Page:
The future of the ANDSF: Afghanistan’s history is marked by foreign intervention, subsequent pullout, and some form of domestic military force adapting to, and surviving, this highly fluid environment. Should the United States—as President Donald J. Trump has demanded—make an abrupt drawdown in January without provisions for continued support of the ANDSF, Afghanistan could return to civil war. Whether the ANDSF will survive this in its current form or shift to a different one remains unknown, but the Taliban hold more ground now than at any point since 2001, and the precariousness of the situation demands careful and calculated adjustments to the Afghan security sector. Whether the Trump administration will engage in such sledgehammer diplomacy just before leaving office—tremendously complicating the future of the ANDSF and a prospective peace deal—will shape much of 2021 for Afghanistan.
Given that… political elites are negotiating a [peace] deal [in Doha] with consequences that their children and grandchildren will inherit, the importance of youth buy-in on a prospective peace deal is vital for the deal’s legitimacy.
Transitional justice for crimes committed during the war: Addressing human-rights violations and crimes by all parties during decades of war in Afghanistan is crucial. In addition to well-documented violations committed unilaterally by the main domestic stakeholders, members of the international community have committed similarly heinous crimes throughout the war. In December of last year, the BBC reported a 330-percent rise in the killing of Afghan civilians by joint US-Kabul airstrikes since 2017, as well as the growth of an “unchecked warrior culture” among Australian soldiers, embodied by perpetrators’ fetishization of the murder of Afghan prisoners. International power dynamics between the West and South Asia mean that non-Afghan perpetrators are likely to get off lighter than their Afghan counterparts, but the importance of the work of the High Council for National Reconciliation of Afghanistan—leading a process of nationwide healing after decades of war—cannot be understated.
Energy: Though Afghanistan continues to have significant energy shortages—with power cuts regularly disrupting life for Afghans at work and in school—investments and projects in this sector are working toward a solution. A $110-million project by the Asian Development Bank announced in September of last year “will finance the construction of 201 kilometers of a 500-kilovolt overhead transmission line from the Surkhan substation in Uzbekistan to the Khwaja-Alwan substation in Afghanistan—a key interconnection node.” The finished project will provide power to five hundred thousand new households. Similarly, an ongoing wind-farm project in Herat, funded by the United States Agency for International Development (USAID), is targeted to be operational in 2022. It will use wind power to generate twenty-five megawatts of electricity supporting the energy requirements of approximately three hundred thousand Afghans and businesses. Despite major challenges, these and other projects signal an increasing interest by Kabul, investors, and the international community in supporting sustainable, long-term solutions to Afghanistan’s energy needs, representing a crucial sector to watch in 2021.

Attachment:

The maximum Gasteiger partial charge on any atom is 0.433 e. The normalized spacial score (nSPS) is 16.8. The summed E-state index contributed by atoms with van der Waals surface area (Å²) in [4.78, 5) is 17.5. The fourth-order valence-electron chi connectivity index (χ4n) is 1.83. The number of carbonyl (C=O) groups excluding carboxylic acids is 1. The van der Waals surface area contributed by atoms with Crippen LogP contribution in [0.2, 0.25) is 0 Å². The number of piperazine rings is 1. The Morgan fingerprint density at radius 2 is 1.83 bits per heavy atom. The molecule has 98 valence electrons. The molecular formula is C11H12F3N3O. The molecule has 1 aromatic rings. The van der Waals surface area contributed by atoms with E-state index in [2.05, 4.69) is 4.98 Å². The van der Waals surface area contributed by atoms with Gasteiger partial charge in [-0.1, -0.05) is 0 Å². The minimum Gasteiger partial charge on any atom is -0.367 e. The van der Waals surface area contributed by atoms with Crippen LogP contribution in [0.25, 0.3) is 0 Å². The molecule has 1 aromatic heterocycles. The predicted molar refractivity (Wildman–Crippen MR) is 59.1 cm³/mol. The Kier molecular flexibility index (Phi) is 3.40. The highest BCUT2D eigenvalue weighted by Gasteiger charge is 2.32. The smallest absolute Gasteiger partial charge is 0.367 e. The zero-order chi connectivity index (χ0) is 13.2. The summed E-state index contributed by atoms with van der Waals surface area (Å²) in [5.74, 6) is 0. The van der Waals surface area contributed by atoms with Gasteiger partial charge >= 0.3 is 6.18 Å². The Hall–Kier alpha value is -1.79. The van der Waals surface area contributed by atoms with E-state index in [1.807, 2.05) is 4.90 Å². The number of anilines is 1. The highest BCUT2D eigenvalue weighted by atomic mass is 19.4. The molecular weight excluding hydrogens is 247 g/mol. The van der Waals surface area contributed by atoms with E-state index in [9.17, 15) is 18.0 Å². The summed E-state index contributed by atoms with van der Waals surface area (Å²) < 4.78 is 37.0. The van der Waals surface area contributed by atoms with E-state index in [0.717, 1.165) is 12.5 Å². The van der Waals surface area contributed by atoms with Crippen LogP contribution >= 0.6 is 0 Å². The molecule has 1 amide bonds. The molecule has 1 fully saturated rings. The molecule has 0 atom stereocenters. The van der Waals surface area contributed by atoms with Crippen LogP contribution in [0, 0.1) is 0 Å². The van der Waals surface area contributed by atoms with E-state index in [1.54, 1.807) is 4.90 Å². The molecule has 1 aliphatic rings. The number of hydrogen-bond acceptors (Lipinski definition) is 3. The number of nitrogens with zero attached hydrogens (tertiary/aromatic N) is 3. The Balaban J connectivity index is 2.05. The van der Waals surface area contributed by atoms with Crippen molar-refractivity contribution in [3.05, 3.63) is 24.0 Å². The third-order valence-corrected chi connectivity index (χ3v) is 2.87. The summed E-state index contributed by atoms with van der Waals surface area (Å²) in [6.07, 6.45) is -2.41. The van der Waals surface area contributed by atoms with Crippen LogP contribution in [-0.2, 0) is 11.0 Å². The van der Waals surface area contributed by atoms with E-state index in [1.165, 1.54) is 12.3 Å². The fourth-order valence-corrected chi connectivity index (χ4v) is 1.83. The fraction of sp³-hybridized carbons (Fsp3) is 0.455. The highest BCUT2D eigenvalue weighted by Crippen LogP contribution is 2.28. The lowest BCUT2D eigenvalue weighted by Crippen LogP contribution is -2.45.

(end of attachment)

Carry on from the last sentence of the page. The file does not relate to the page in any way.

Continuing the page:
Air pollution: Dirty air continues to be a silent killer in Afghanistan’s cities. The World Health Organization (WHO) estimates that household air pollution (HAP) kills more than twenty-seven thousand Afghans per year. Traditional gender roles that relegate women and girls to the home make them even more at risk from HAP than Afghan men. Electrical generators using poor-quality fuel, burning of garbage and rubber, and older motor vehicles that emit stronger emissions are also among the many factors compromising Afghans’ health in cities. However, progress is being made to combat this deadly problem; by 2015, the introduction of liquid petroleum gas had reduced the number of automobiles burning petroleum by approximately 30 percent, and “most bakeries in Kabul have switched from wood to natural gas for their ovens.” In early 2020, Ghani issued decrees that require heating systems to be equipped with smoke purifiers and banned burning rubber and plastic for fuel. Additional advancements in electricity access—which will address unreliable energy access as a major underlying reason for burning tires, garbage, and similar fuels—are necessary to support cleaner air.